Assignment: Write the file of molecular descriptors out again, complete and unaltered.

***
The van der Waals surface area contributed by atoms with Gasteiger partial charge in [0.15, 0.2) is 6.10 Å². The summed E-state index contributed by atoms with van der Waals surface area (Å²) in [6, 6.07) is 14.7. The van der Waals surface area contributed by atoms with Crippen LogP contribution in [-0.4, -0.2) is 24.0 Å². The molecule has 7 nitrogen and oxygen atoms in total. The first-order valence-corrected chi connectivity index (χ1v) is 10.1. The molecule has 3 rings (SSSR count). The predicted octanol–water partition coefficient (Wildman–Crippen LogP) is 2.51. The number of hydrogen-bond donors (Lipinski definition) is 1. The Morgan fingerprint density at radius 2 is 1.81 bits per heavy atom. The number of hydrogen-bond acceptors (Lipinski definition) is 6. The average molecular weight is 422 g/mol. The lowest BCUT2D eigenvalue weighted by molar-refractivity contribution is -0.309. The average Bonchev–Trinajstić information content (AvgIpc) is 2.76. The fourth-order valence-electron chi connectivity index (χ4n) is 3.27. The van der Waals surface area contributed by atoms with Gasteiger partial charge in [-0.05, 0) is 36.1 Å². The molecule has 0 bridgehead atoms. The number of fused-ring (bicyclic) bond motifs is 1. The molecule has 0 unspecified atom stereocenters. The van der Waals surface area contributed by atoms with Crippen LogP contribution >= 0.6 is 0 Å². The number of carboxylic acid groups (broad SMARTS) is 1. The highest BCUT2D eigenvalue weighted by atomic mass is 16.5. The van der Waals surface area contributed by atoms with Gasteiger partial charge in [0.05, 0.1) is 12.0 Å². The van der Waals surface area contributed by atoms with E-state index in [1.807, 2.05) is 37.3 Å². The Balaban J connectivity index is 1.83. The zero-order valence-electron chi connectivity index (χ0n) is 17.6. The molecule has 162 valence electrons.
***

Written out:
The van der Waals surface area contributed by atoms with Gasteiger partial charge in [0.15, 0.2) is 6.10 Å². The summed E-state index contributed by atoms with van der Waals surface area (Å²) in [6, 6.07) is 14.7. The van der Waals surface area contributed by atoms with Crippen LogP contribution in [-0.4, -0.2) is 24.0 Å². The molecule has 7 nitrogen and oxygen atoms in total. The first-order valence-corrected chi connectivity index (χ1v) is 10.1. The molecule has 3 rings (SSSR count). The predicted octanol–water partition coefficient (Wildman–Crippen LogP) is 2.51. The number of hydrogen-bond donors (Lipinski definition) is 1. The Morgan fingerprint density at radius 2 is 1.81 bits per heavy atom. The number of hydrogen-bond acceptors (Lipinski definition) is 6. The average molecular weight is 422 g/mol. The lowest BCUT2D eigenvalue weighted by molar-refractivity contribution is -0.309. The average Bonchev–Trinajstić information content (AvgIpc) is 2.76. The fourth-order valence-electron chi connectivity index (χ4n) is 3.27. The van der Waals surface area contributed by atoms with Gasteiger partial charge in [-0.05, 0) is 36.1 Å². The molecule has 0 bridgehead atoms. The number of fused-ring (bicyclic) bond motifs is 1. The molecule has 0 unspecified atom stereocenters. The van der Waals surface area contributed by atoms with Crippen LogP contribution >= 0.6 is 0 Å². The number of carboxylic acid groups (broad SMARTS) is 1. The highest BCUT2D eigenvalue weighted by atomic mass is 16.5. The van der Waals surface area contributed by atoms with Gasteiger partial charge in [0.05, 0.1) is 12.0 Å². The van der Waals surface area contributed by atoms with E-state index in [1.807, 2.05) is 37.3 Å². The Balaban J connectivity index is 1.83. The zero-order valence-electron chi connectivity index (χ0n) is 17.6. The molecule has 162 valence electrons.